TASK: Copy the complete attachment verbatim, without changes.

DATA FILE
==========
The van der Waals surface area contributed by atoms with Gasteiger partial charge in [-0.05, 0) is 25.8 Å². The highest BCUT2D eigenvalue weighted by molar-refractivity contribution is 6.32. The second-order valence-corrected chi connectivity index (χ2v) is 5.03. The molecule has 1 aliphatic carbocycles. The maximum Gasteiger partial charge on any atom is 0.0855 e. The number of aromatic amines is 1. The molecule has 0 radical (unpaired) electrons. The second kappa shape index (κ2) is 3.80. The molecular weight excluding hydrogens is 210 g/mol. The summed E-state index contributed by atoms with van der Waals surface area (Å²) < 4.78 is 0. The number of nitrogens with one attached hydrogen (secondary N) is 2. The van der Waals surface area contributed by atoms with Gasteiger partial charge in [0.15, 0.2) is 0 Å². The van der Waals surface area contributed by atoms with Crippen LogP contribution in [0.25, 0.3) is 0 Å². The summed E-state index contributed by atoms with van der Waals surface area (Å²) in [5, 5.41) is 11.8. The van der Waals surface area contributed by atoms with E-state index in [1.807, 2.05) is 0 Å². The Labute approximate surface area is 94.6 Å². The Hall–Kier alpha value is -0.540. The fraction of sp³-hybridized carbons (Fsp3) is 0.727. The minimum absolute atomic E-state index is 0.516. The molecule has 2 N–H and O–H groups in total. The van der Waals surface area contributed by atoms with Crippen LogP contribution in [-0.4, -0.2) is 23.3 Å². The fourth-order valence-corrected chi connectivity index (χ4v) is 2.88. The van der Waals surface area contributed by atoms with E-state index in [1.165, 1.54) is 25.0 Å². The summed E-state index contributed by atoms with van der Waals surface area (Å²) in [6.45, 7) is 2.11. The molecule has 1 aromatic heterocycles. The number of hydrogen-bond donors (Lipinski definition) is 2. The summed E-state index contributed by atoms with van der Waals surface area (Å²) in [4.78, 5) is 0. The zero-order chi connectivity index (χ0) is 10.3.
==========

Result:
The van der Waals surface area contributed by atoms with Gasteiger partial charge in [-0.05, 0) is 25.8 Å². The highest BCUT2D eigenvalue weighted by molar-refractivity contribution is 6.32. The second-order valence-corrected chi connectivity index (χ2v) is 5.03. The molecule has 1 aliphatic carbocycles. The maximum Gasteiger partial charge on any atom is 0.0855 e. The number of aromatic amines is 1. The molecule has 0 radical (unpaired) electrons. The second kappa shape index (κ2) is 3.80. The molecular weight excluding hydrogens is 210 g/mol. The summed E-state index contributed by atoms with van der Waals surface area (Å²) < 4.78 is 0. The number of nitrogens with one attached hydrogen (secondary N) is 2. The van der Waals surface area contributed by atoms with Gasteiger partial charge in [0.15, 0.2) is 0 Å². The van der Waals surface area contributed by atoms with Crippen LogP contribution in [0.25, 0.3) is 0 Å². The summed E-state index contributed by atoms with van der Waals surface area (Å²) in [5, 5.41) is 11.8. The van der Waals surface area contributed by atoms with E-state index in [1.807, 2.05) is 0 Å². The Labute approximate surface area is 94.6 Å². The Hall–Kier alpha value is -0.540. The fraction of sp³-hybridized carbons (Fsp3) is 0.727. The minimum absolute atomic E-state index is 0.516. The molecule has 2 N–H and O–H groups in total. The van der Waals surface area contributed by atoms with Crippen LogP contribution in [-0.4, -0.2) is 23.3 Å². The fourth-order valence-corrected chi connectivity index (χ4v) is 2.88. The van der Waals surface area contributed by atoms with E-state index in [1.165, 1.54) is 25.0 Å². The summed E-state index contributed by atoms with van der Waals surface area (Å²) in [6.45, 7) is 2.11. The molecule has 1 aromatic heterocycles. The number of hydrogen-bond donors (Lipinski definition) is 2. The summed E-state index contributed by atoms with van der Waals surface area (Å²) in [4.78, 5) is 0. The zero-order chi connectivity index (χ0) is 10.3.